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Open Access Publications from the University of California

MHC associations with clinical and autoantibody manifestations in European SLE.

  • Author(s): Morris, DL
  • Fernando, MMA
  • Taylor, KE
  • Chung, SA
  • Nititham, J
  • Alarcón-Riquelme, ME
  • Barcellos, LF
  • Behrens, TW
  • Cotsapas, C
  • Gaffney, PM
  • Graham, RR
  • Pons-Estel, BA
  • Gregersen, PK
  • Harley, JB
  • Hauser, SL
  • Hom, G
  • Langefeld, CD
  • Noble, JA
  • Rioux, JD
  • Seldin, MF
  • Systemic Lupus Erythematosus Genetics Consortium
  • Vyse, TJ
  • Criswell, LA
  • et al.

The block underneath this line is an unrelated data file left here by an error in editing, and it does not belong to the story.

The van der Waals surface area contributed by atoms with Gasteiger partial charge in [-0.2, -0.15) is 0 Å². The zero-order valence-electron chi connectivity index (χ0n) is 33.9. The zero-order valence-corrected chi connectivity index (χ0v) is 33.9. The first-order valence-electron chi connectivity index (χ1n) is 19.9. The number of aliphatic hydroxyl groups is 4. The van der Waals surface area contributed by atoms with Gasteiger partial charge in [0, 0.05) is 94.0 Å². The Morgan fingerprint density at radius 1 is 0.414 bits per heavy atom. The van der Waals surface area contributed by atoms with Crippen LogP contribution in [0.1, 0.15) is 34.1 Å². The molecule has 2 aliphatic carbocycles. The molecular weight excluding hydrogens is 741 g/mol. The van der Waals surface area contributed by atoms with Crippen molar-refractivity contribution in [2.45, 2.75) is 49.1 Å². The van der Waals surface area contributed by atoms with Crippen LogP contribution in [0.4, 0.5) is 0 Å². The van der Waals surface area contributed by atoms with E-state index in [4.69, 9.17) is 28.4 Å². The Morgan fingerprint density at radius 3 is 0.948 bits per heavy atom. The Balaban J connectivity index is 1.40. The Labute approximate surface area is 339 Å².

Systemic lupus erythematosus (SLE) is a clinically heterogeneous disease affecting multiple organ systems and characterized by autoantibody formation to nuclear components. Although genetic variation within the major histocompatibility complex (MHC) is associated with SLE, its role in the development of clinical manifestations and autoantibody production is not well defined. We conducted a meta-analysis of four independent European SLE case collections for associations between SLE sub-phenotypes and MHC single-nucleotide polymorphism genotypes, human leukocyte antigen (HLA) alleles and variant HLA amino acids. Of the 11 American College of Rheumatology criteria and 7 autoantibody sub-phenotypes examined, anti-Ro/SSA and anti-La/SSB antibody subsets exhibited the highest number and most statistically significant associations. HLA-DRB1*03:01 was significantly associated with both sub-phenotypes. We found evidence of associations independent of MHC class II variants in the anti-Ro subset alone. Conditional analyses showed that anti-Ro and anti-La subsets are independently associated with HLA-DRB1*0301, and that the HLA-DRB1*03:01 association with SLE is largely but not completely driven by the association of this allele with these sub-phenotypes. Our results provide strong evidence for a multilevel risk model for HLA-DRB1*03:01 in SLE, where the association with anti-Ro and anti-La antibody-positive SLE is much stronger than SLE without these autoantibodies.

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